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GR No. 123595
December 12, 1997


According to the police officers on August 27, 1990, in response to bomb

threats reported seven days earlier, Rodolfo Yu, a western police district
officer was on foot patrol with three other police officers along Quiapo,
Manila. They chanced upon two groups of Muslim-looking men, with each
group, comprised of three to four men who were acting suspiciously. Yu
and his companions positioned themselves at strategic points and
observed both groups for about thirty minutes. The police officers then
approached one group of men who then fled in different directions. As the
policemen gave chase, Yu caught up with and apprehended Malacat. Upon
searching Malacat, Yu found a fragmentation grenade tucked inside
Malacat’s front waistline. A companion of Malacat was apprehended and
caught with a .38 caliber revolver. They were both brought to the police
station. Serapio, the investigating officer, conducted the inquest of the two
suspects and took their uncounseled confession. Before this incident, Yu,
other policemen and the group of Malacat already had an encounter due
to a report that there are persons who were going to detonate a grenade.

Malacat counters that the policemen searched them, despite finding

nothing in their possession, and arrested them. Malacat was accused of
having shot a police officer. He also alleged that a police officer accused
him of having shot one of them thereby hit him with benches and guns.

The Trial Court ruled that the warrantless search and seizure was akin to
a stop and frisk, where a warrant and seizure can be affected without
necessarily being preceded an arrest and whose object is either to maintain
the status quo momentarily while the police officer seeks to obtain more
information. Probable cause was not required as it was not certain that a
crime had been committed, however, the situation called for an
investigation, hence to require probable cause would have been
premature. Malacat was then found guilty beyond reasonable doubt of the
crime of illegal possession of explosives. The Court of Appeals affirmed the
same. Hence, this petition.

a. Whether or not the warrantless arrest is valid and legal
b. Whether or not the warrantless search is valid and legal

The general rule as regards arrests, searches and seizures is that a warrant is
needed in order to validly effect the same. The constitutional prohibition against
unreasonable arrests, searches and seizures refers to those effected without a
validly issued warrant, subject to certain exceptions. As regards valid
warrantless arrests, these are found in Section 5, Rule 113 of the Rules of Court
which reads in part:

Sec. 5 – Arrest without warrant, when lawful – a peace officer or a private person
may, without a warrant, arrest a person;
(a) When, in his presence, the person to be arrested has committed, is
actually committing, or is attempting to commit an offense;
(b) When an offense has in fact just been committed, and he has
personal knowledge of facts indication that the person to be arrested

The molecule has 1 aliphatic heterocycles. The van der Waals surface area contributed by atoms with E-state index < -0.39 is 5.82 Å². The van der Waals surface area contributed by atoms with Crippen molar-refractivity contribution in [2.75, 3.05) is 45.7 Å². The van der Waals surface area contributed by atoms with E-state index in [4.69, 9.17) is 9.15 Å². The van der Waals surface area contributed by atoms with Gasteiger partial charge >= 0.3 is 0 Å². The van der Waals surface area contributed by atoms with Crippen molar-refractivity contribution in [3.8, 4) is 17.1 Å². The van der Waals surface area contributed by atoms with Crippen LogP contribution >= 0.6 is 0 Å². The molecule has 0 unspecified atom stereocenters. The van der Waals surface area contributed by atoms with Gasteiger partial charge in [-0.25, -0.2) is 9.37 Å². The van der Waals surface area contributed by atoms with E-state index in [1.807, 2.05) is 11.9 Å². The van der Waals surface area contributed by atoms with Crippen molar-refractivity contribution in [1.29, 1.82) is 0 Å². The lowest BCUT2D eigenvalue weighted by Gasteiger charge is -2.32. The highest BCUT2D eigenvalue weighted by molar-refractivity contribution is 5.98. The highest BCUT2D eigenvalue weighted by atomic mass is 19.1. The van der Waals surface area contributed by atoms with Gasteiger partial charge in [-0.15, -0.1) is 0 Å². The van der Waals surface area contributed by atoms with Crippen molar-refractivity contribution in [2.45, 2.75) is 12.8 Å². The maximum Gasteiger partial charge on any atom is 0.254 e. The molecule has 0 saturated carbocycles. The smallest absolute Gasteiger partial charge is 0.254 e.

has committed it; and
(c) When the person to be arrested is a prisoner who has escaped.

A warrantless arrest under the circumstances contemplated in Sec. 5(a)

has been denominated as one “in flagrante delicto” while under section
5(b) has been described as a “hot pursuit” arrest.

Turning to valid warrantless searched, they are limited to the following: (1)
customs search; (2) search of moving vehicles; (3) seizure of evidence in plain
view (4) consent searches (5) a search incidental to a lawful arrest and (6) a stop
and frisk.
The trial court confused the concepts of stop and frisk and of a search incidental
to a lawful arrest. These two types of warrantless searchs differ in terms of the
requisite quantum of proof before they may be validly effected and in their
allowable scope.
In a search incidental to a lawful arrest, as the arrest determines the validity of
the search, the legality of the arrest is questioned largely because it might be
used merely as an excuse for conducting a search. Here, there could be no valid
in flagrante delicto or hot pursuit preceding the search in light of the lack of
personal knowledge on the part of Yu or an overt physical act of the part of
Malacat that a crime has just been committed, was being committed or was going
to be committed. This case rather falls under the stop and frisk. A careful review,
however, of the evidences of the case warrant that the stop and frisk was invalid,
to wit:
FIRST, on Yu’s claim the Malacat was a member of the group which attempted
to bomb Plaza Miranda two days earlier. This claim is neither supported by any
police report or record nor corroborated by any other police officer who allegedly
chased that group.
SECOND, there was nothing in Malacat’s behavior or conduct which could have
reasonably elicited even mere suspicion other than that his eyes were moving
very fast – an observation so incredulous since Yu and his mates were nowhere
near the accused and considering that is was already dusk.
THIRD, there was no probable ground to believe that malacat was armed with a
deadly weapon. None was visible to Yu, for as he admitted, the alleged grenade
was discovered inside the front waistline but considering the distance then
between Yu and Malacat any indication of a grenade being hidden could not have
been visible to Yu.
2. Agbay v. Ombudsman
GR No. 134503
July 2, 1999